And do we deserve it?
Not only in terms of geography, but even culturally, aren’t we at a wrong corner to make such demands? The leader fighting the British then was a noble figure compared to the questionable politician today. The masses had a sense of patriotism that went down to remotest gullies and youngest of kids. Today the most patriotic fervor is seen in during cricket matches (ironically, cricket is a British sport) and Pakistan-bashing movies. As a country we are ready to ignore thousands of farmers killing themselves each year and even more housewives committing suicides with their children. We don’t pay any heed to lakhs of children that die each year due to lack of healthcare and to the thousands who fall off the Mumbai locals each year. And yet, ‘lost lives’ and ‘endured struggles’ are things which the British should pay for.
And what right do we have of demanding anything from the British for the struggles that we have not even seen? So, we want compensations to be paid for the lives lost during the freedom struggle – which lives? How many of us know which lives were lost and what pains were endured? The closest that this generation has been to ‘struggle’ was the final of the 2003 Cricket World Cup against Australia! As a country, we inherited a structured administration and high moral standards from the British – yet where do we stand now? A tattered democracy and morality dismissed as a Sooraj-Barjatya-syndrome?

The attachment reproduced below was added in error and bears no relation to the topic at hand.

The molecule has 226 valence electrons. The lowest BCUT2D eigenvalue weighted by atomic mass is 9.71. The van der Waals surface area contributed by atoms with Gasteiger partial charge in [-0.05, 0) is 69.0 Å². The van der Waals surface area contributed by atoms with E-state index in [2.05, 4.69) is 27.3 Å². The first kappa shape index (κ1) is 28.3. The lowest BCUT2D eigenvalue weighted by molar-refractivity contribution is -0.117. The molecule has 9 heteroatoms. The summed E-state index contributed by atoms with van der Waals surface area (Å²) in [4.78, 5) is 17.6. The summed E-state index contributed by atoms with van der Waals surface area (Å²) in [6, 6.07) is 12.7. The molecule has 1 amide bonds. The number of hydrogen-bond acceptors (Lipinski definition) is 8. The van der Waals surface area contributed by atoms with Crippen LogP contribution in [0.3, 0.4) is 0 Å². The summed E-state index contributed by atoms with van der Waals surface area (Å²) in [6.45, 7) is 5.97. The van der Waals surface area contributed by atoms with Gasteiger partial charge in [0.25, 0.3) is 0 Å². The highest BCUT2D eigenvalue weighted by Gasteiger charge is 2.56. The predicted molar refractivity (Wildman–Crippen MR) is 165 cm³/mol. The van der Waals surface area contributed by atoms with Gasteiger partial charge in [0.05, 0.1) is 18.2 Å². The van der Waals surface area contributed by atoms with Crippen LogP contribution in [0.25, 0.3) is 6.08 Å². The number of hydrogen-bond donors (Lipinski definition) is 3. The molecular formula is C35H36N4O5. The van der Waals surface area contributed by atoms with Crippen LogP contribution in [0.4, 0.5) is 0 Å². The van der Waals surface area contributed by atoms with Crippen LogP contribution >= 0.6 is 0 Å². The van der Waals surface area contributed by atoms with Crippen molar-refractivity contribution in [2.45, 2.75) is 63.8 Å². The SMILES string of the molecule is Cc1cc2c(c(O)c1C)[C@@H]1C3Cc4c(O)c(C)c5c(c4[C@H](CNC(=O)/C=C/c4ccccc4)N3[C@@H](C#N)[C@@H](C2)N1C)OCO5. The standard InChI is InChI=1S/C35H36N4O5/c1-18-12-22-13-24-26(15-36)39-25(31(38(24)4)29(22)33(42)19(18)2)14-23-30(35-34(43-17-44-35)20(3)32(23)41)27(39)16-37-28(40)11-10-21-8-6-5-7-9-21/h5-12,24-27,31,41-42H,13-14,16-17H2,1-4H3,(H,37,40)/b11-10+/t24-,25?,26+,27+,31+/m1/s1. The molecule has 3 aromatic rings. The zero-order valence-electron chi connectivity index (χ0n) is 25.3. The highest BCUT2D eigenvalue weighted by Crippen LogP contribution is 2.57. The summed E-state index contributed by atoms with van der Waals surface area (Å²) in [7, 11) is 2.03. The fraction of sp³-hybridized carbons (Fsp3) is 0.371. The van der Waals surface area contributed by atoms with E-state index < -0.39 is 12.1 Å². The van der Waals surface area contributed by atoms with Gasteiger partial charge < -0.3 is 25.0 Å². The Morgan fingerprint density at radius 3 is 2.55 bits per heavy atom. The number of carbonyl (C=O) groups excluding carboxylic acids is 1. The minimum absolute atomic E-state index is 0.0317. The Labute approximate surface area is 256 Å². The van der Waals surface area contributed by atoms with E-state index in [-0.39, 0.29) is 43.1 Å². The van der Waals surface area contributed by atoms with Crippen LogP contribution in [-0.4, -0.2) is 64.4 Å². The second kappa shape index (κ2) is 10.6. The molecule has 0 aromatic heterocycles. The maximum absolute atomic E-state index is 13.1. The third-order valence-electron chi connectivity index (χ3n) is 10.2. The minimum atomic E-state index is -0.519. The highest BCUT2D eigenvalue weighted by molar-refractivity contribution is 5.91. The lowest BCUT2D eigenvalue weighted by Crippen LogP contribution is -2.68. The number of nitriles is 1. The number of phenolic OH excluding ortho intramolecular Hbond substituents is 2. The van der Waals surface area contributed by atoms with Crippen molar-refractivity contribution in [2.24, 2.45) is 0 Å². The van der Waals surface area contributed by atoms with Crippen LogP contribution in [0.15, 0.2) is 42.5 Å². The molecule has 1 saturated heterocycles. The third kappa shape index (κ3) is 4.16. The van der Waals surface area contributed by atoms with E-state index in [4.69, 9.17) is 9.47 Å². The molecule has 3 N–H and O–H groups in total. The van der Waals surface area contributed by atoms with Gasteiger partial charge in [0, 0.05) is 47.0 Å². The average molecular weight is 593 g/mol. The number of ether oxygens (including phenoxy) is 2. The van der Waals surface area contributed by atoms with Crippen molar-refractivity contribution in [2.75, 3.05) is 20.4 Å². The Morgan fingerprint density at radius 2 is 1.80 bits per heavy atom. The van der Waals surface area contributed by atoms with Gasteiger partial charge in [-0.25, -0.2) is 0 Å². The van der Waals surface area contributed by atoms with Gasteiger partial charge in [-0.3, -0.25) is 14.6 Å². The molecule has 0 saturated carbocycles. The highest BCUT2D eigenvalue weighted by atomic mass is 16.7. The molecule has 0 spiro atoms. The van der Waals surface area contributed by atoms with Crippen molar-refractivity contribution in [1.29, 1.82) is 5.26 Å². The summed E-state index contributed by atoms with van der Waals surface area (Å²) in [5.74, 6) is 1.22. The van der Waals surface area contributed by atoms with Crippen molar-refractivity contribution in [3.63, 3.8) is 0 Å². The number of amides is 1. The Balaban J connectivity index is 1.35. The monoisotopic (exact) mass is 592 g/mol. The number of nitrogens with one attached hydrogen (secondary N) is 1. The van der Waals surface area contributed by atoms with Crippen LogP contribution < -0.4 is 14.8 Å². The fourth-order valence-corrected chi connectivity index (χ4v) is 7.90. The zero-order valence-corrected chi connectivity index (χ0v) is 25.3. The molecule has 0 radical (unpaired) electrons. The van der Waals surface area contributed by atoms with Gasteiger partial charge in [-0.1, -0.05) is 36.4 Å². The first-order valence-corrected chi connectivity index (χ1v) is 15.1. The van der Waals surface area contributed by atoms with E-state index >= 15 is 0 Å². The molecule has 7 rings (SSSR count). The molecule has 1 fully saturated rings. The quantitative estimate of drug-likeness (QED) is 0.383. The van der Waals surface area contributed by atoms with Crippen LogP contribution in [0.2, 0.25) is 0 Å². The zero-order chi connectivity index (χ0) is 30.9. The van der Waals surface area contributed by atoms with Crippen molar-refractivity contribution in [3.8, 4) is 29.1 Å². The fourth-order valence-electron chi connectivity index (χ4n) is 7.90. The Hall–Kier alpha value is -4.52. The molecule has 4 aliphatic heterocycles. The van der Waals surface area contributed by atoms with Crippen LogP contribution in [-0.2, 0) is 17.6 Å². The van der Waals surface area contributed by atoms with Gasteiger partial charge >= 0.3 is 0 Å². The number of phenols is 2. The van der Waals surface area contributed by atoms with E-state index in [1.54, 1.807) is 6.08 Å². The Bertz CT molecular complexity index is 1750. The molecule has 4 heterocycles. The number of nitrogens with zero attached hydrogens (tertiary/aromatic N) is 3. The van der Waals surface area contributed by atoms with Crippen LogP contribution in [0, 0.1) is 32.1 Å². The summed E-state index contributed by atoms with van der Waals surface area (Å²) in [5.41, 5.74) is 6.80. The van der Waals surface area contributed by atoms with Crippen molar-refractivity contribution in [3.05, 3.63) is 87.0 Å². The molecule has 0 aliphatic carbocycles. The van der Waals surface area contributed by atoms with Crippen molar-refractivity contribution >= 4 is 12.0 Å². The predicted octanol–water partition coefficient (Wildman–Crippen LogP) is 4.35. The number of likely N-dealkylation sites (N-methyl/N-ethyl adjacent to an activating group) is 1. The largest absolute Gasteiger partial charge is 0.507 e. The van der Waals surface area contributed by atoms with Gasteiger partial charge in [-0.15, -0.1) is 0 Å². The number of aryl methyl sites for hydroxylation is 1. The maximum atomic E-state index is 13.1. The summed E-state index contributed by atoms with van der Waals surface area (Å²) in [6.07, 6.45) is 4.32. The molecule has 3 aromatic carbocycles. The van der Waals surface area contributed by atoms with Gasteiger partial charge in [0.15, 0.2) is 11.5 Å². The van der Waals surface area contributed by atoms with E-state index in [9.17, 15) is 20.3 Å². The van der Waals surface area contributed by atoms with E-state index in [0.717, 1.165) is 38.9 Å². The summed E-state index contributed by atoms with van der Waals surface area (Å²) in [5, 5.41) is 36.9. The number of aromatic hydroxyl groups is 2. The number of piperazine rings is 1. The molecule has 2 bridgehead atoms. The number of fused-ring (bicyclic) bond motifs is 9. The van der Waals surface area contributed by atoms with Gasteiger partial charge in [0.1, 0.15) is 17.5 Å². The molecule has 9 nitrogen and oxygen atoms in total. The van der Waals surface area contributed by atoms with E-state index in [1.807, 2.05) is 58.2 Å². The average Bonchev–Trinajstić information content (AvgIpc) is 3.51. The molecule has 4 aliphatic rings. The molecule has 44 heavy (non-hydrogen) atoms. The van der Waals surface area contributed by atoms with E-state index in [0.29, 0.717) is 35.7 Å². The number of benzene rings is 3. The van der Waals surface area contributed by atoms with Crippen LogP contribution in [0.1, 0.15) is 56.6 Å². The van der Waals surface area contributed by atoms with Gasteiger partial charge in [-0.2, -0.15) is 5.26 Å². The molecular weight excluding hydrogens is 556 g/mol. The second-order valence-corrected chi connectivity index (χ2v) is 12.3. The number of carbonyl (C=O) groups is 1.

Almost two decades ago, Swaminathan Anklesaria Aiyar wrote that during the Raj, the police caught criminals, the courts convicted them, and the civil service was both civil and rendered service. Alas, those days are gone. The police now seem incapable of catching influential criminals and the courts of convicting them. The civil service seems incapable of either civility or service. Political loot has reached such a stage that routine inspection of treasuries has ceased, the comptroller and auditor general in many states complains that papers and files are simply not available. State public sector undertakings have not submitted audited accounts for years on end. According to a senior bureaucrat, politicians now just dip their hand into the treasury and take out whatever they want, and no civil servant or policeman dares intervene. The years since our freedom have been a saga of lost opportunities and lost morality. On the economic side the opportunities lost are immense, but at least we can claim to have moved forward in absolute terms, even if we have slipped in relative terms. On the moral side, however, our decline has been absolute. If people are asked what they are most ashamed of after 50 years of independence, many will point to the political class.